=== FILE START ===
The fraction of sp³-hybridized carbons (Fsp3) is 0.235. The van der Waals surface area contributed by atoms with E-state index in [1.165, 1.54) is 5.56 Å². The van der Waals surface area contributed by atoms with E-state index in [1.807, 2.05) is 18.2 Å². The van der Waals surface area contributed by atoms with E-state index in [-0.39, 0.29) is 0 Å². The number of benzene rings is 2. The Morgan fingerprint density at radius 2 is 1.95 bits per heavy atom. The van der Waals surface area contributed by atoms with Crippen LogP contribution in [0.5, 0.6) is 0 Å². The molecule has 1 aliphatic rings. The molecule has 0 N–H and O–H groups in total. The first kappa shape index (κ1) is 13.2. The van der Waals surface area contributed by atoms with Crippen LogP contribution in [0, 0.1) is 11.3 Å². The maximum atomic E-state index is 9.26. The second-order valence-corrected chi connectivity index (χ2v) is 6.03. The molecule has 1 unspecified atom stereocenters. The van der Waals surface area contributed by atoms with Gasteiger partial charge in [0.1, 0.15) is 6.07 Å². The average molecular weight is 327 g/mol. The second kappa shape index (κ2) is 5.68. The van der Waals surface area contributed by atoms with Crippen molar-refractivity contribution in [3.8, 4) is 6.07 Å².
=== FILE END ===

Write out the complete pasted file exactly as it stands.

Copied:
The fraction of sp³-hybridized carbons (Fsp3) is 0.235. The van der Waals surface area contributed by atoms with E-state index in [1.165, 1.54) is 5.56 Å². The van der Waals surface area contributed by atoms with E-state index in [1.807, 2.05) is 18.2 Å². The van der Waals surface area contributed by atoms with E-state index in [-0.39, 0.29) is 0 Å². The number of benzene rings is 2. The Morgan fingerprint density at radius 2 is 1.95 bits per heavy atom. The van der Waals surface area contributed by atoms with Crippen LogP contribution in [0.5, 0.6) is 0 Å². The molecule has 1 aliphatic rings. The molecule has 0 N–H and O–H groups in total. The first kappa shape index (κ1) is 13.2. The van der Waals surface area contributed by atoms with Crippen LogP contribution in [0, 0.1) is 11.3 Å². The maximum atomic E-state index is 9.26. The second-order valence-corrected chi connectivity index (χ2v) is 6.03. The molecule has 1 unspecified atom stereocenters. The van der Waals surface area contributed by atoms with Gasteiger partial charge in [0.1, 0.15) is 6.07 Å². The average molecular weight is 327 g/mol. The second kappa shape index (κ2) is 5.68. The van der Waals surface area contributed by atoms with Crippen molar-refractivity contribution in [3.8, 4) is 6.07 Å².